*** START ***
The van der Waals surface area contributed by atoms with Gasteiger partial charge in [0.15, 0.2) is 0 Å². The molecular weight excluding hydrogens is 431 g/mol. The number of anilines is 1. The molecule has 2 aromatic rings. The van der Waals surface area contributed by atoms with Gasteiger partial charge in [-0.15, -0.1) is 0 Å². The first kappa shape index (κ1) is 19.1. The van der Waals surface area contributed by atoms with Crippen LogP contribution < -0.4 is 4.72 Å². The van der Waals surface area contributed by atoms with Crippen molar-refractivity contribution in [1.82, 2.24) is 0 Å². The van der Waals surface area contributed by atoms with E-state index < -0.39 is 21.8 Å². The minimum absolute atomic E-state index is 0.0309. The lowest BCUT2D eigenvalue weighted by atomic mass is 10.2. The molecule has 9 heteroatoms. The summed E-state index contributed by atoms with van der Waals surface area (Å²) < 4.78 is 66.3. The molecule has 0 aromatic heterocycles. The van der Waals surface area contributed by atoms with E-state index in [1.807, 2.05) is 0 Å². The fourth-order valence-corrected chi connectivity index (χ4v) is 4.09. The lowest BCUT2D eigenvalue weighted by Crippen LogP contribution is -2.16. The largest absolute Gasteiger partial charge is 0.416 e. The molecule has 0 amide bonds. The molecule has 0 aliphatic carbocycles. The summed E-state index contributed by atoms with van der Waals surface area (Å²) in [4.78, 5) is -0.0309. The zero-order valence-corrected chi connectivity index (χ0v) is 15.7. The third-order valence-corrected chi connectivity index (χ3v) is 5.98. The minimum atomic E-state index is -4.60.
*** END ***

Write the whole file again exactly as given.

The van der Waals surface area contributed by atoms with Gasteiger partial charge in [0.15, 0.2) is 0 Å². The molecular weight excluding hydrogens is 431 g/mol. The number of anilines is 1. The molecule has 2 aromatic rings. The van der Waals surface area contributed by atoms with Gasteiger partial charge in [-0.15, -0.1) is 0 Å². The first kappa shape index (κ1) is 19.1. The van der Waals surface area contributed by atoms with Crippen LogP contribution < -0.4 is 4.72 Å². The van der Waals surface area contributed by atoms with Crippen molar-refractivity contribution in [1.82, 2.24) is 0 Å². The van der Waals surface area contributed by atoms with E-state index < -0.39 is 21.8 Å². The minimum absolute atomic E-state index is 0.0309. The lowest BCUT2D eigenvalue weighted by atomic mass is 10.2. The molecule has 9 heteroatoms. The summed E-state index contributed by atoms with van der Waals surface area (Å²) < 4.78 is 66.3. The molecule has 0 aromatic heterocycles. The van der Waals surface area contributed by atoms with E-state index in [1.807, 2.05) is 0 Å². The fourth-order valence-corrected chi connectivity index (χ4v) is 4.09. The lowest BCUT2D eigenvalue weighted by Crippen LogP contribution is -2.16. The largest absolute Gasteiger partial charge is 0.416 e. The molecule has 0 amide bonds. The molecule has 0 aliphatic carbocycles. The summed E-state index contributed by atoms with van der Waals surface area (Å²) in [4.78, 5) is -0.0309. The zero-order valence-corrected chi connectivity index (χ0v) is 15.7. The third-order valence-corrected chi connectivity index (χ3v) is 5.98. The minimum atomic E-state index is -4.60.